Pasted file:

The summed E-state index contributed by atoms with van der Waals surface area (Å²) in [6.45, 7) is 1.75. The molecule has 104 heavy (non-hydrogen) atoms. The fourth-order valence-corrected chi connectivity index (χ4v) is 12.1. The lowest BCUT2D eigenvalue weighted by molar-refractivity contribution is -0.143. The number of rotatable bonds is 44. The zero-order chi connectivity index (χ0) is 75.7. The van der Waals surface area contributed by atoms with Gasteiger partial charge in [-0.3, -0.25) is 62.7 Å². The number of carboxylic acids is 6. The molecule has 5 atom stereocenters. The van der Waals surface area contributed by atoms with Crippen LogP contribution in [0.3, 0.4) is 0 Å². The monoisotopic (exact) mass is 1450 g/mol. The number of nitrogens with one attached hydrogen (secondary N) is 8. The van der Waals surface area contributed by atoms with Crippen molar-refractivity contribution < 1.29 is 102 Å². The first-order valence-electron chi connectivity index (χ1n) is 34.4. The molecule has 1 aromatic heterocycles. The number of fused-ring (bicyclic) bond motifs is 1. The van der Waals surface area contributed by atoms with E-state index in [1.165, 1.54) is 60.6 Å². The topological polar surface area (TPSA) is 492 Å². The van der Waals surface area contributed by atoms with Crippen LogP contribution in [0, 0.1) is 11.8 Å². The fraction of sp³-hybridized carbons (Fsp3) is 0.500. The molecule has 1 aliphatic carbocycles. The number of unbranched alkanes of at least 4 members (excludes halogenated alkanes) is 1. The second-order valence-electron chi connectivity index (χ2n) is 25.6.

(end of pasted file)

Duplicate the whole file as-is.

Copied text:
The summed E-state index contributed by atoms with van der Waals surface area (Å²) in [6.45, 7) is 1.75. The molecule has 104 heavy (non-hydrogen) atoms. The fourth-order valence-corrected chi connectivity index (χ4v) is 12.1. The lowest BCUT2D eigenvalue weighted by molar-refractivity contribution is -0.143. The number of rotatable bonds is 44. The zero-order chi connectivity index (χ0) is 75.7. The van der Waals surface area contributed by atoms with Gasteiger partial charge in [-0.3, -0.25) is 62.7 Å². The number of carboxylic acids is 6. The molecule has 5 atom stereocenters. The van der Waals surface area contributed by atoms with Crippen LogP contribution in [0.3, 0.4) is 0 Å². The monoisotopic (exact) mass is 1450 g/mol. The number of nitrogens with one attached hydrogen (secondary N) is 8. The van der Waals surface area contributed by atoms with Crippen molar-refractivity contribution < 1.29 is 102 Å². The first-order valence-electron chi connectivity index (χ1n) is 34.4. The molecule has 1 aromatic heterocycles. The number of fused-ring (bicyclic) bond motifs is 1. The van der Waals surface area contributed by atoms with E-state index in [1.165, 1.54) is 60.6 Å². The topological polar surface area (TPSA) is 492 Å². The van der Waals surface area contributed by atoms with Crippen LogP contribution in [0, 0.1) is 11.8 Å². The fraction of sp³-hybridized carbons (Fsp3) is 0.500. The molecule has 1 aliphatic carbocycles. The number of unbranched alkanes of at least 4 members (excludes halogenated alkanes) is 1. The second-order valence-electron chi connectivity index (χ2n) is 25.6.